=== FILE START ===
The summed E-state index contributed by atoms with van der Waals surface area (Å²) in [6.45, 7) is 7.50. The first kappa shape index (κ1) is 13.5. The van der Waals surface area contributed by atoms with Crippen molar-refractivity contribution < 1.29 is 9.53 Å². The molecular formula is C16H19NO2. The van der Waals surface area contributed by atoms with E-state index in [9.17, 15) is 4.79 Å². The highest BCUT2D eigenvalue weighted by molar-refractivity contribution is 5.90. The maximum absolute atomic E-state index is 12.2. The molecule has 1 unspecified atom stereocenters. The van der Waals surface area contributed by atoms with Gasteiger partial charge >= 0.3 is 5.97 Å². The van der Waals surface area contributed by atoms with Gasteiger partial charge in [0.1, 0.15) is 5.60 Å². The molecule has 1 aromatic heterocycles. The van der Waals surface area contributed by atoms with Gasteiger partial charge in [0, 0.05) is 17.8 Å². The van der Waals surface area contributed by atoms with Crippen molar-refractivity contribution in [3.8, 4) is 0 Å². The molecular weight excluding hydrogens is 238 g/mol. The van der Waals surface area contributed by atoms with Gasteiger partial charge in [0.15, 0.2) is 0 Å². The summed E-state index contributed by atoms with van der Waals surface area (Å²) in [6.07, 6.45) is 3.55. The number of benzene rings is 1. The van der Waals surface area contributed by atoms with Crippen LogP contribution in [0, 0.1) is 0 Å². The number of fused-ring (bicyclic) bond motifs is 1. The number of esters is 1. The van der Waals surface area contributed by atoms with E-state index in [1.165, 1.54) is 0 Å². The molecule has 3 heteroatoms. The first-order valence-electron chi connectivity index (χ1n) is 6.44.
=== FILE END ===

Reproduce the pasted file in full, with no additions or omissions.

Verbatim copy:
The summed E-state index contributed by atoms with van der Waals surface area (Å²) in [6.45, 7) is 7.50. The first kappa shape index (κ1) is 13.5. The van der Waals surface area contributed by atoms with Crippen molar-refractivity contribution < 1.29 is 9.53 Å². The molecular formula is C16H19NO2. The van der Waals surface area contributed by atoms with E-state index in [9.17, 15) is 4.79 Å². The highest BCUT2D eigenvalue weighted by molar-refractivity contribution is 5.90. The maximum absolute atomic E-state index is 12.2. The molecule has 1 unspecified atom stereocenters. The van der Waals surface area contributed by atoms with Gasteiger partial charge >= 0.3 is 5.97 Å². The van der Waals surface area contributed by atoms with Gasteiger partial charge in [0.1, 0.15) is 5.60 Å². The molecule has 1 aromatic heterocycles. The van der Waals surface area contributed by atoms with Gasteiger partial charge in [0, 0.05) is 17.8 Å². The van der Waals surface area contributed by atoms with Crippen molar-refractivity contribution in [3.8, 4) is 0 Å². The molecular weight excluding hydrogens is 238 g/mol. The van der Waals surface area contributed by atoms with Gasteiger partial charge in [0.15, 0.2) is 0 Å². The summed E-state index contributed by atoms with van der Waals surface area (Å²) in [6.07, 6.45) is 3.55. The number of benzene rings is 1. The van der Waals surface area contributed by atoms with Crippen LogP contribution in [0, 0.1) is 0 Å². The number of fused-ring (bicyclic) bond motifs is 1. The number of esters is 1. The van der Waals surface area contributed by atoms with E-state index in [1.165, 1.54) is 0 Å². The molecule has 3 heteroatoms. The first-order valence-electron chi connectivity index (χ1n) is 6.44.